# dense subspace of $L^2$ that is disjoint to $L^p$

I wonder if it is possible to have a dense subspace $$U \subseteq L^2$$ that is disjoint to $$L^p$$ for some $$p\neq 2$$. I would expect that such $$U$$ exists, but I'm stuck finding an example.

• Other than 0... May 2, 2022 at 11:20
• If you mean disjoint except for $\{ 0 \}$ then yes, that's my definition of disjoint spaces. May 2, 2022 at 11:23
• Take Sobolev spaces that embed into $L^2$ but not into $L^p$ in case $p>2$
– daw
May 2, 2022 at 11:56
• Isn't he asking for $L^p \cap U = \{0\}$ but $\bar{U} = L^2$?
– Bob
May 2, 2022 at 11:57
• @Bob is right, this is what I'm asking for. In any case, I don't see in which way Sobolev spaces give an example to any related question, since then all involved spaces are never pairwise disjoint. May 2, 2022 at 12:01

I have tried to solve the problem for the interval $$(0,1).$$ For $$-{1\over 2} consider the functions $$f_t(x)=x^{t}.$$ Then $$f_t\in L^2(0,1)\setminus L^3(0,1).$$ Let $$U={\rm span}\, \left \{f_t\,:\, -{1\over 2} Any function $$f\in U$$ does not belong to $$L^3(0,1).$$ Indeed, consider a linear combination $$h:=\lambda_1f_{t_1}+\lambda_2f_{t_2}+\ldots +\lambda_nf_{t_n},\qquad -{1\over 2} Then $$h(x)\approx \lambda_1f_{t_1}(x),\qquad x\to 0^+$$ Hence $$h\notin L^3(0,1).$$

Assume for a contradiction that $$U$$ is not dense in $$L^2(0,1).$$ There exists $$g\in L^2(0,1)$$ such that $$\int\limits_0^1x^{t}g(x)\,dx =0,\qquad -{1\over 2} Consider the function $$F(z)=\int\limits_0^1e^{z\log x}g(x)\,dx,\qquad \Re z> -{1\over 2}$$ The function $$F(z)$$ is holomorphic as the uniform limit (for $$\Re z\ge -{1\over 2}+\varepsilon$$) of holomorphic functions $$F_\delta(z)=\int\limits_{\delta}^1e^{z\log x}g(x)\,dx,\qquad \delta\to 0^+$$ Indeed, $$\displaylines{|F(z)-F_\delta(z)|\le \int\limits_0^\delta e^{\Re z\, \log x}|g(x)|\,dx\\ = \int\limits_0^\delta x^{\Re z}\,|g(x)|\,dx \le \left (\int\limits_0^\delta x^{2\Re z}\,dx\right )^{1/2}\,\|g\|_2}$$ The function $$F(z)$$ vanishes on the interval $$(-1/2,-1/3).$$ Therefore it vanishes for any $$z,$$ $$\Re z> -1/2.$$ In particular $$F(n)=\int\limits_0^1t^ng(t)\,dt =0,\quad n\in \mathbb{N}_0$$ By the Weierstrass theorem we get $$g=0.$$

• Really nice and completely self-contained example, thanks a lot! May 3, 2022 at 9:30

This is the combined result of a previous incompletely justified answer of mine and Giuseppe Negro's suggestion to use Wiener's Tauberian Theorem (https://en.wikipedia.org/wiki/Wiener%27s_Tauberian_theorem).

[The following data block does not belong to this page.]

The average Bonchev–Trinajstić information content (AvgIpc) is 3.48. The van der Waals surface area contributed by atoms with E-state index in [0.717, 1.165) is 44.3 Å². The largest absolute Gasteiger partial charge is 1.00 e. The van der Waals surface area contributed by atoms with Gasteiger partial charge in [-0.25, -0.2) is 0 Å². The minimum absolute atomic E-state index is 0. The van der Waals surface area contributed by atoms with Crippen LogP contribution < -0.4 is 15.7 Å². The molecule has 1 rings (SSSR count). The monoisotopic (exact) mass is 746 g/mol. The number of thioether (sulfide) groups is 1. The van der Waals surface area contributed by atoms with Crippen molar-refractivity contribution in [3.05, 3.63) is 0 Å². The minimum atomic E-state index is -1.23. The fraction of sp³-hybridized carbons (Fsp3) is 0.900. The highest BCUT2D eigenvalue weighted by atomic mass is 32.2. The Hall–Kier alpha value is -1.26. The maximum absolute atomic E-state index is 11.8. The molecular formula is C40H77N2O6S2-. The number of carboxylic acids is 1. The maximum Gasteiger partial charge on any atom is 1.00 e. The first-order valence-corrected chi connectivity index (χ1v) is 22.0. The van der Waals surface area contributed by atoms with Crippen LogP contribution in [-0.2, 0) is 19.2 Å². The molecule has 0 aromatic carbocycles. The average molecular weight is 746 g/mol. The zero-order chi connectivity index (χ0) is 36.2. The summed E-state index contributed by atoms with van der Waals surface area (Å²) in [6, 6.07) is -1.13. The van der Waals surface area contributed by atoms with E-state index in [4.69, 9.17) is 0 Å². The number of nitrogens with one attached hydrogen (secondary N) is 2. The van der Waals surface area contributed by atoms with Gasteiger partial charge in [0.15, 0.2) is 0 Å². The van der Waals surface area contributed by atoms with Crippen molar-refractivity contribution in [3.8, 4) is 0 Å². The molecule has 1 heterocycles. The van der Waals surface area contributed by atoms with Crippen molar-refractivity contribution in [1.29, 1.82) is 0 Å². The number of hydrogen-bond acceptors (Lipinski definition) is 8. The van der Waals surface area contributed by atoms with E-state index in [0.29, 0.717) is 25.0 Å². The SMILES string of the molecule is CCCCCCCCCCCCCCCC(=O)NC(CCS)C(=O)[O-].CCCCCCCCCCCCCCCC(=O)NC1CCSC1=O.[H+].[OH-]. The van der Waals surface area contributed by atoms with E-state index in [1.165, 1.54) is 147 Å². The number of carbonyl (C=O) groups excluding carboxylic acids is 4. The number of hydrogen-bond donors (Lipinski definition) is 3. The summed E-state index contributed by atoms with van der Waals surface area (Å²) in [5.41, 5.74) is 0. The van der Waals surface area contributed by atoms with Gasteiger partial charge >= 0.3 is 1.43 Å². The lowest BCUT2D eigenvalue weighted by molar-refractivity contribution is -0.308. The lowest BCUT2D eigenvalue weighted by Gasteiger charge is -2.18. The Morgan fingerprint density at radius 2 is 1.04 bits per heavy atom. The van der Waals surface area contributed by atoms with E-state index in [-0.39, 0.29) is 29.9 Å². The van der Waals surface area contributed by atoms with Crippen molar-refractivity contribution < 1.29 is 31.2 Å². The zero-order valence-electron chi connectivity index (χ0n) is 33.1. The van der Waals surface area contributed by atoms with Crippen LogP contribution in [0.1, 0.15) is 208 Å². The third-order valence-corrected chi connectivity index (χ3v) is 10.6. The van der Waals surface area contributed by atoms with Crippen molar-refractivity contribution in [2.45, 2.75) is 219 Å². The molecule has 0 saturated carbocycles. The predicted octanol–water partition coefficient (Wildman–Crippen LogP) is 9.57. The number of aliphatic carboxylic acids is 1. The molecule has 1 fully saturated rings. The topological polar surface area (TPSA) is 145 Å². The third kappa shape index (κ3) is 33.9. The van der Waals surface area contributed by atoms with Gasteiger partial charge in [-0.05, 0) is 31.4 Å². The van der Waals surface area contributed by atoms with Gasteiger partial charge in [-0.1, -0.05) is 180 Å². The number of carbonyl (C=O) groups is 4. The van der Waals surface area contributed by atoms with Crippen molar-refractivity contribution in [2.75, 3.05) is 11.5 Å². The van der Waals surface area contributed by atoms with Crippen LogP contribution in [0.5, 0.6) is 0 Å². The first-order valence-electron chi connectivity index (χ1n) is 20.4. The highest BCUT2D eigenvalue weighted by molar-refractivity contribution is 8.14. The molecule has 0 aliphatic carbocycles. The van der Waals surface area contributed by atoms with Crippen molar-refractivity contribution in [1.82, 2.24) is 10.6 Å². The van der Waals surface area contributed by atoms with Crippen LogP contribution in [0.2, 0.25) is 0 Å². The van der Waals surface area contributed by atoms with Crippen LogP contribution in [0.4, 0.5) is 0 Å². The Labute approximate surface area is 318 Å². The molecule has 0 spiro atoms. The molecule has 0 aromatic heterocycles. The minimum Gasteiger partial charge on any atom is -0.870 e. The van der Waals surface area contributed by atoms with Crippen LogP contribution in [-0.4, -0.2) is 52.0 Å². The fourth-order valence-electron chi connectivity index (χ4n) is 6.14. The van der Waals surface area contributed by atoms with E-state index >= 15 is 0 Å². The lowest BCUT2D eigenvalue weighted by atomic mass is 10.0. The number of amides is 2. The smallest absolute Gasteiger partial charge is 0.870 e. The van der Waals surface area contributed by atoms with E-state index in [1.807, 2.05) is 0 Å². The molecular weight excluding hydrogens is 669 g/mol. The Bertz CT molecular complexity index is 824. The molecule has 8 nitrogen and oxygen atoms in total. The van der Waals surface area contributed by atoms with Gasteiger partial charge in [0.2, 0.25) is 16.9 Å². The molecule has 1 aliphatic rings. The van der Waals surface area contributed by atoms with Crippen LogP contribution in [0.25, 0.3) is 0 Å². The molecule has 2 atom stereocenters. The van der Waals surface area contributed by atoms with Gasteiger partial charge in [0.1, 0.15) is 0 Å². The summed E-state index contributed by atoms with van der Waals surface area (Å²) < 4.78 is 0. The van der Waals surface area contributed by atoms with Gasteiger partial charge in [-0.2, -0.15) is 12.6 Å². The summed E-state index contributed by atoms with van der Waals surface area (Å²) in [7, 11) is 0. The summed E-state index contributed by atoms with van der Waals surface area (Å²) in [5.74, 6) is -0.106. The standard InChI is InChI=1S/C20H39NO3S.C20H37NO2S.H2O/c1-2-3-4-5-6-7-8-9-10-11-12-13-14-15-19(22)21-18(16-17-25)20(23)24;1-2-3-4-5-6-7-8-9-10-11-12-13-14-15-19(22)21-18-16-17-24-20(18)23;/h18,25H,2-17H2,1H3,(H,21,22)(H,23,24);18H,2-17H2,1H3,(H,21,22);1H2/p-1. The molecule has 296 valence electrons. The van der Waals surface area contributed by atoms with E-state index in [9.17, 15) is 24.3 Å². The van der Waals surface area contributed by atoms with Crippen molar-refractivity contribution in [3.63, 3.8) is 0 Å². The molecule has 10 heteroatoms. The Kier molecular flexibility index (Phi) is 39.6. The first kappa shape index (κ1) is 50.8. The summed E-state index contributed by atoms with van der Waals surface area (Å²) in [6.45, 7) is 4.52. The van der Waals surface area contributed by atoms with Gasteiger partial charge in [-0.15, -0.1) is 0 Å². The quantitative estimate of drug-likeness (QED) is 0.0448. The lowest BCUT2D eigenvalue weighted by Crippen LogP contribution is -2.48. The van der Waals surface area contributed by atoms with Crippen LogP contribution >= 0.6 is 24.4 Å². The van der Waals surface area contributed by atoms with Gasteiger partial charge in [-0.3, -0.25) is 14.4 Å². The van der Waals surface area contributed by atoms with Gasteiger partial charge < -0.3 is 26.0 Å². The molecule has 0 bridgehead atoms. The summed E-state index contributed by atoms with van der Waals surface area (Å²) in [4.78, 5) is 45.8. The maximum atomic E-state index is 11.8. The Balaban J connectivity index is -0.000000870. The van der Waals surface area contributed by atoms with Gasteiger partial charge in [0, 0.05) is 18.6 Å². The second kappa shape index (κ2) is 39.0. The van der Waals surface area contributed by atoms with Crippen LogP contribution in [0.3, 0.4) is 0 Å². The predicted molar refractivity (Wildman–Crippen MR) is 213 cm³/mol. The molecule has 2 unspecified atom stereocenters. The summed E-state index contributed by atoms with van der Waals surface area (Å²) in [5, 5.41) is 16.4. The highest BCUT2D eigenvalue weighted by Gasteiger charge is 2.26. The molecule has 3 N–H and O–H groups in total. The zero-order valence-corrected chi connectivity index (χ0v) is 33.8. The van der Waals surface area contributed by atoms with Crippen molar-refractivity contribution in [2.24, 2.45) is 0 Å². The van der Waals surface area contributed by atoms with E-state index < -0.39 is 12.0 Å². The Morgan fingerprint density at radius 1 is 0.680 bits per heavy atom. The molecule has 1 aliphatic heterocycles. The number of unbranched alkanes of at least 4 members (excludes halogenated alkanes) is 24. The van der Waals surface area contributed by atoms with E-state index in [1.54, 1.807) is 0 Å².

The example takes place in $$L^2(\mathbb R)$$.

Let $$p$$ be any real number in the interval $$(-1/2,-1/3]$$, and for every $$a$$ in $$\mathbb R$$, let $$f_a(x)=\left\{\matrix{ (x-a)^p, & \text {if } x\in [a,a+1], \cr 0, & \text {otherwise}.\hfill }\right.$$ Note that the $$f_a$$ are all translates of $$f_0$$. Observe also that the choice of $$p$$ ensures that each $$f_a$$ lies in $$L^2(\mathbb R)$$ but not in $$L^3(\mathbb R)$$. Moreover, any function $$g$$ in $$L^2(\mathbb R)$$ coinciding with $$f_a$$ on some interval $$(a, a+\varepsilon )$$ will also fail to be in $$L^3(\mathbb R)$$. This said, consider the space $$U=\text{span}\{f_a: a\in \mathbb R\}.$$ Any nonzero linear combination $$g=\sum_{i=1}^n \lambda _i f_{a_i},$$ where we may assume the $$\lambda _i$$ are nonzero and the $$a_i$$ are increasing, will coincide with $$\lambda _1 f_{a_1}$$ on the interval $$[a_1,a_2)$$, so $$g$$ will not be in $$L^3(\mathbb R)$$. This shows that $$U\cap L^3(\mathbb R) = \{0\}.$$

Next we use Wiener's Tauberian theorem to prove that $$U$$ is dense. For this all we need to show is that the Fourier fransform of $$f_0$$ does not vanish on a set of positive measure. But this is clear since $$f_0$$ is compactly supported and hence $$\hat{f_0}$$ is analytic.

• This reminds me of the Tauberian theorem of Wiener. May 2, 2022 at 16:36
• Well, @GiuseppeNegro since $f_0$ is compactly supported, I suppose it's Fourier transform is analytic, hence cannot vanish on a set on positive measure. Am I right?
– Ruy
May 2, 2022 at 18:02
• Yes you are (I upvoted your previous comment to acknowledge this). Why don't you edit your answer to make it into a complete one? May 2, 2022 at 18:34
• @GiuseppeNegro, done! Thanks.
– Ruy
May 2, 2022 at 18:52
• @Ruy Would you mind replacing $\alpha$ by another symbol, as while reading your beatiful solution on the mobile phone it is hard to distinguish $a$ from $\alpha.$ May 2, 2022 at 19:27